Review – RLPO conducted by Thomas Jung – Phiharmonic Hall

Review by Nigel Smith

In what was clearly an emotional introduction from the stage, Royal Liverpool Philharmonic Chief Executive, Michael Eakin, welcomed the first audience back into Philharmonic Hall, after a hiatus of 200 days – possibly the longest period in their history that the orchestra have not performed live.

The 2020/21 season of concerts had been planned as a massive celebration to mark the final year of Vasily Petrenko’s 15 year tenure at the helm of the RLPO. There are still high hopes that full audiences will be able to return to the hall before the close of the season in July next year, but for now concerts are being re-planned on a month-by-month basis to enable social distancing. Audiences are limited to 240 people per performance and orchestras will be smaller than usual too, with a maximum of approximately 30 players on the stage.

Concerts will be filmed live and made available for viewing online, to enable those who can’t attend in person to enjoy them at home. Last week Petrenko recorded an opening concert without an audience, and this has already been launched online.

But tonight (Thursday) it is the turn of Thomas Jung to take up the baton for the first fully ‘live’ performance, and there is a strange air of almost mystical anticipation as the masked and widely spaced audience await the downbeat.

From the opening bars it becomes clear that the works have been chosen to make the best advantage of the artistic challenges of putting a reduced symphony orchestra on the stage. Mozart’s Divertimento in D for strings is played with ravishing richness of tone and immediately dispels any idea that the concert might feel thinned down.

Jung has replaced the originally scheduled conductor Joshua Weilerstein (who fell foul of international travel restrictions) and the programme is slightly amended as a result, with Arvo Part’s Fratres replacing works by Ives and Shaw. Fratres, originally a work for violin and piano, has been reworked by Part into numerous other instrumental arrangements. Here we hear the version for violin with strings and percussion, one of the larger ensembles it can be played by.

There is a sparseness in Part’s writing that matches the distanced feel of the physical experience, with the individual voices in the music weaving about each other sinuously but never touching. It is the very epitome of socially distanced music and makes rare beauty out of the dance of separated togetherness that we are all participating in. Despite the rarefied atmosphere of the music, there is a warm sonority to it, and the players could not have felt more close together. The work ends in a stunned stillness, and with the smaller audience in the hall the silence is almost deafening.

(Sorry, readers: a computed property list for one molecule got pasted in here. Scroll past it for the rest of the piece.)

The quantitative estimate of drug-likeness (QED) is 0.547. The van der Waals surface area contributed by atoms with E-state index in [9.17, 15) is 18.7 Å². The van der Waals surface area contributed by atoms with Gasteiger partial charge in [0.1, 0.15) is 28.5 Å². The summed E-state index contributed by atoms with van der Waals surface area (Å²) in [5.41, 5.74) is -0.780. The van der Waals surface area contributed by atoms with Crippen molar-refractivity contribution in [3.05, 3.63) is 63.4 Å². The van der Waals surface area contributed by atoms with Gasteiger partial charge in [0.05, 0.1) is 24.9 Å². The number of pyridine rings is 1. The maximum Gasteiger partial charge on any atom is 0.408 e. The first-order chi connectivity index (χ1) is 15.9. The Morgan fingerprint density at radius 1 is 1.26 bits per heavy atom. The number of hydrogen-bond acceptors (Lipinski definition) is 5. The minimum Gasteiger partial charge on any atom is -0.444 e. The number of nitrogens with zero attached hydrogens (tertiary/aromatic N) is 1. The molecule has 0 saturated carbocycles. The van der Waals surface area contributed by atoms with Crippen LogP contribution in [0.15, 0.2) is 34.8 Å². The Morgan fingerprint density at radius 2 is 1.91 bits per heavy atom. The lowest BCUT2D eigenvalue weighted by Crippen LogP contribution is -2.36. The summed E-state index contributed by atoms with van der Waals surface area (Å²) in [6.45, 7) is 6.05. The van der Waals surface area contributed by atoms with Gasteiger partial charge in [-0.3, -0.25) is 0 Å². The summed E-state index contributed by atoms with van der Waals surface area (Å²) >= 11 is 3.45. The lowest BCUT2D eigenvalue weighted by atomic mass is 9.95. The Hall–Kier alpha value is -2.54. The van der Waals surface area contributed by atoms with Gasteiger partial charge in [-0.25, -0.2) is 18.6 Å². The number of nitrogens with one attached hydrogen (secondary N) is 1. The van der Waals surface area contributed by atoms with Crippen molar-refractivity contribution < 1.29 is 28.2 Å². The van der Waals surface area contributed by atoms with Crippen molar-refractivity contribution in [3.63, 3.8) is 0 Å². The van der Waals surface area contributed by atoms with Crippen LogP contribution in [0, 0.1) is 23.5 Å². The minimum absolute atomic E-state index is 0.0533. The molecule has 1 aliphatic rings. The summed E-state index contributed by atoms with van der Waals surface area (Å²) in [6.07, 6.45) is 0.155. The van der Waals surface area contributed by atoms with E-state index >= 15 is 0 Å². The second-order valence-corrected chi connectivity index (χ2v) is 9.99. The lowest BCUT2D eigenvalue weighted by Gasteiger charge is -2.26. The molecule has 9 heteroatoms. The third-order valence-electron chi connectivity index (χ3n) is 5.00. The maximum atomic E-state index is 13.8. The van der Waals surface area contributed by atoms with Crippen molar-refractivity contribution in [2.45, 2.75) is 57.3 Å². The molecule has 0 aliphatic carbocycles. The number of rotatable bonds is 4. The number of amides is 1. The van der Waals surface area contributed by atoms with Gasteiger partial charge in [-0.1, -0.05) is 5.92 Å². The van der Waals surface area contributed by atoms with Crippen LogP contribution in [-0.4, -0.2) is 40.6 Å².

The final and largest work in the program is Beethoven’s 4th Symphony, and presented here with a full complement of players as the composer might have expected to see it. So often the individual lines and textures of this writing can become lost with the use of a modern symphony orchestra, submerged in richness. Here, we benefit from the intricate detail of every line and phrase. There is delicacy in the adagio and a refreshing airy lightness to the other three movements. There must be difficulties in having the musicians seated so far from one another and each at a single music stand, rather than being paired in desks, but there is little evidence of it here.

Throughout the performance is an overwhelming sense of how much it means for these players to be performing in their proper place and to an audience. In one sense there is a sadness that so few people can take part, but this is overwhelmed by the obvious joy of being able to enjoy live music together again.

The concert was filmed live and will be available to view online from 14th October as part of the RLPO Video on Demand series. Online tickets for this and the other concerts in the series cost £10 and each concert will be available for 30 days from the date of release.

The concert is repeated this Sunday, 4th October, and there are still some seats available for this and the remaining live performances throughout October.
Details for these and the online programme are available at